At the center of all economic activity is human productivity. God himself calls us to be productive (see Genesis 1:28). That being said, we must strive to devise a system that seeks to balance certain essential interests. That would, no doubt, include a system that fosters the highest quality and most efficient means of production (i.e., excellence in all things; see Ecc. 9:10, 1 Cor. 10:31).
More than any other economic system, free-markets encourage quality and efficiencies by means of competition. In competition, both the interests of producer and consumer remains in balance. The best and most affordable product wins the loyalty of the consumer, and the producer must provide what people want or need at a price they are able and willing to pay. Centralized economies, on the other hand, diminish or eliminate this essential competitive condition.
Because of human sin, our economic system must include the promotion and enforcement of fair means of exchange and reward (see Prov. 20:23). Here again, competition proves vital. While the unscrupulous often succeed in a free market, once discovered the market can quickly punish swindlers. Whereas, in a government dominated system, this same moral frailty is amplified as the swindlers and enforcers are all too often inextricably linked. This rule and enforcement of laws is essential as this protects consumers from misrepresentations, fraud, and abuse, as well as unfair competitive advantages.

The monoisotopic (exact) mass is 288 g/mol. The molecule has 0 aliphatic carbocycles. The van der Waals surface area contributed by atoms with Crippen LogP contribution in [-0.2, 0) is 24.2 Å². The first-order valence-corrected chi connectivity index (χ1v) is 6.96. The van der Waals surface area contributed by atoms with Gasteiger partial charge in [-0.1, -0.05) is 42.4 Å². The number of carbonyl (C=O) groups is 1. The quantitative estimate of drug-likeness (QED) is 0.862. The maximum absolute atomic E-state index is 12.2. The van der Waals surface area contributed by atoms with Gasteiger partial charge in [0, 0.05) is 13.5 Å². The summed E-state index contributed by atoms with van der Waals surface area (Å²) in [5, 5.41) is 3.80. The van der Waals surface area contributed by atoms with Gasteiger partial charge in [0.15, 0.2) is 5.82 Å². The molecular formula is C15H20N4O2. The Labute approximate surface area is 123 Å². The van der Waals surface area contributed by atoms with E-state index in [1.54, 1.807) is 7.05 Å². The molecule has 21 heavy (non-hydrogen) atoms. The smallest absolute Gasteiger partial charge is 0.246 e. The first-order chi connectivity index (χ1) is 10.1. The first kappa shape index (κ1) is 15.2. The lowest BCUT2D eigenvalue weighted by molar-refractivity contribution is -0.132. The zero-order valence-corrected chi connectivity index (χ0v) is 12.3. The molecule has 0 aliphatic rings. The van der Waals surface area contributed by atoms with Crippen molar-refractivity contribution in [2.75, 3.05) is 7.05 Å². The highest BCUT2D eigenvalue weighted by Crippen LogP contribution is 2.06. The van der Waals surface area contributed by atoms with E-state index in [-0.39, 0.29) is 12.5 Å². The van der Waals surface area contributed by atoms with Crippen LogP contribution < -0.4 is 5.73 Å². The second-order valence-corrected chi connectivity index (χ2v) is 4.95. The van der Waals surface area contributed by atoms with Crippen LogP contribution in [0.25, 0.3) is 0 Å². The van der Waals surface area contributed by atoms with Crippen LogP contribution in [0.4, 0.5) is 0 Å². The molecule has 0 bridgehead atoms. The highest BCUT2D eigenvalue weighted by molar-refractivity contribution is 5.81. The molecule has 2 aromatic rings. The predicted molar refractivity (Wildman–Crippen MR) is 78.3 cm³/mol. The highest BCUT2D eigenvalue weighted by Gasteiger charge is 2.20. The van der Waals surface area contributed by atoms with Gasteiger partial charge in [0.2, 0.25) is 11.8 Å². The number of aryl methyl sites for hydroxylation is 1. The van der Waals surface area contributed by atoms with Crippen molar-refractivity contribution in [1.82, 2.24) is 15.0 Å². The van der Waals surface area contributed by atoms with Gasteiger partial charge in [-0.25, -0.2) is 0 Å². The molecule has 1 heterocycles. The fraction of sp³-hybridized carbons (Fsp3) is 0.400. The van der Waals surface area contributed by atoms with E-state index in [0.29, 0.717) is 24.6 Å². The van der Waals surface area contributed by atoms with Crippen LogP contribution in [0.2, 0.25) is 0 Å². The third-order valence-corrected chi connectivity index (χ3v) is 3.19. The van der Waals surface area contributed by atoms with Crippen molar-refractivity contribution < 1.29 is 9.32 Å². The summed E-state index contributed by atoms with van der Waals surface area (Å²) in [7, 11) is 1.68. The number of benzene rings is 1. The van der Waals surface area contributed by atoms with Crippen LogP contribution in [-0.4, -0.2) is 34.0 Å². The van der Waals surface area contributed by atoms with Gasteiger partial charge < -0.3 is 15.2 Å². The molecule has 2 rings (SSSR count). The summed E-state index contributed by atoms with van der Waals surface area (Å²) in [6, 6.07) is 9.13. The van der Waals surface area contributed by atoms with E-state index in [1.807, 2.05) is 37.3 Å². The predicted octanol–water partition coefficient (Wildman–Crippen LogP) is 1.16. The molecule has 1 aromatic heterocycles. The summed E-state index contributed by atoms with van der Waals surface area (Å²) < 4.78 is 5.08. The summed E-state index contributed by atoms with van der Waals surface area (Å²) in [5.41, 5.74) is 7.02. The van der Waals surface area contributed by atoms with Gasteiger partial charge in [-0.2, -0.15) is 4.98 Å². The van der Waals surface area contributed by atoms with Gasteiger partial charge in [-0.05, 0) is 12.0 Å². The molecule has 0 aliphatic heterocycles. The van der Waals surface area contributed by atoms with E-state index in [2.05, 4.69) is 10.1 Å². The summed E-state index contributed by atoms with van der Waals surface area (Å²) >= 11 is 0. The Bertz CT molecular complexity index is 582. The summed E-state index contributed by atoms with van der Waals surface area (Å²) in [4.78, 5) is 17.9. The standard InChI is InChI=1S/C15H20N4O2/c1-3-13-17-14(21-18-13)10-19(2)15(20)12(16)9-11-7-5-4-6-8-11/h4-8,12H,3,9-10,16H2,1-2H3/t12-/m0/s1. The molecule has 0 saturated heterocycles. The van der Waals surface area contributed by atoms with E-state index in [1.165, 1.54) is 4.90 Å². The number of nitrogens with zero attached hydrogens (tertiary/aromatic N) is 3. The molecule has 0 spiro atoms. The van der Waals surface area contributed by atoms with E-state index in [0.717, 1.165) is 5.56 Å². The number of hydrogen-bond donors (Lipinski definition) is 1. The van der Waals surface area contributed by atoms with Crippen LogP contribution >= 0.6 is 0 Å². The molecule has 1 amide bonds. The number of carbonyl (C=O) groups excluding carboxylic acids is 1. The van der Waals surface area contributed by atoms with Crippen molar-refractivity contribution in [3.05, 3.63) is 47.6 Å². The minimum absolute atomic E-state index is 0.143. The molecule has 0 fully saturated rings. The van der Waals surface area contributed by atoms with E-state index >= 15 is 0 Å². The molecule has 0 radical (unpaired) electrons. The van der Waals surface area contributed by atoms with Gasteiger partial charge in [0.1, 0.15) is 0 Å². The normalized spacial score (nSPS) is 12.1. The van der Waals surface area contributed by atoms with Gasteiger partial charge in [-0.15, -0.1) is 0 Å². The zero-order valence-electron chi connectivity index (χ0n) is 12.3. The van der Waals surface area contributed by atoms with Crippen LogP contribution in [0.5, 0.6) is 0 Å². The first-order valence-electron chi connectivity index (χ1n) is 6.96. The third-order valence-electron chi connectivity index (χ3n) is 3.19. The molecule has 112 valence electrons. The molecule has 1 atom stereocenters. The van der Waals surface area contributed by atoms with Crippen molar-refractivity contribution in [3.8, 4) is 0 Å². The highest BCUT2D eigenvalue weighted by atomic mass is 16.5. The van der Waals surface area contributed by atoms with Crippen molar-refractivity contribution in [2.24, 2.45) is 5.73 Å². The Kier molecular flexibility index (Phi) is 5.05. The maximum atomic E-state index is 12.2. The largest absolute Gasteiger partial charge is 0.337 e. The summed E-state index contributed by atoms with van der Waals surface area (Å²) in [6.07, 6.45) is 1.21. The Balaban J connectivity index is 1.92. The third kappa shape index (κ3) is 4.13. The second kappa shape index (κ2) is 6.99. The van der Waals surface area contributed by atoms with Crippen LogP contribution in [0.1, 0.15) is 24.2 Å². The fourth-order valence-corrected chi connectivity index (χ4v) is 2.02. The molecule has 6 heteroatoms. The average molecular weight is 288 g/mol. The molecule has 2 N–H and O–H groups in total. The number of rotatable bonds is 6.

Finally, and perhaps most importantly, our economic system must seek to render the production of goods and services subordinate to man rather than making man subordinate (or slave) to the production of goods and services.
Since mankind bears the image of God and has been given authority over creation (see Genesis 1:26–30), he is not to be subjected to the creation but rather designed to function as steward over the resources created by God. In other words, man is not reducible to a cog in the machine but rather creator and master of the machine.
Work that reduces man to a mere tool of production degrades the dignity of both work and man. Similarly, an economic strategy that reduces man to an object of charity, dependent upon the state, likewise degrades the dignity of man.
Wherever man suffers subordination to work (toil) or is compelled by force to work for others, we are reminded of the Fall. However, the fulfillment of God’s promises to Israel through the death, burial, and resurrection of Jesus—the Messiah—inaugurates the in-breaking reign of God. As God’s people, we are to be a “sign and foretaste” of His kingdom to come—by resisting the effects of the Fall whenever and wherever we can and commending, by argument and example, the righteous standards of the kingdom.
Free markets, rightly regulated by the rule of law, offer inherent support for the dignity of man by driving innovation and ingenuity, making labor less burdensome and therefore more efficient. This is why we created the yoke and placed it upon the ox and not upon our children. Contrary to the claims of its critics, freedom in the marketplace further contributes to the dissolution of social, racial, and economic boundaries that otherwise constrain human productivity.
Finally, freedom in the marketplace encourages the creative capacity and dreams of the willing—through the promise of reward—to innovate and improve upon the production and delivery of goods and services that benefit others. Thus, they are willing to take risks, believing that any reward will be theirs and no claim can be made upon it by king or tyrant. In such a system, albeit far from perfect in this fallen world, human dignity abounds, flourishing spreads further and poverty diminished.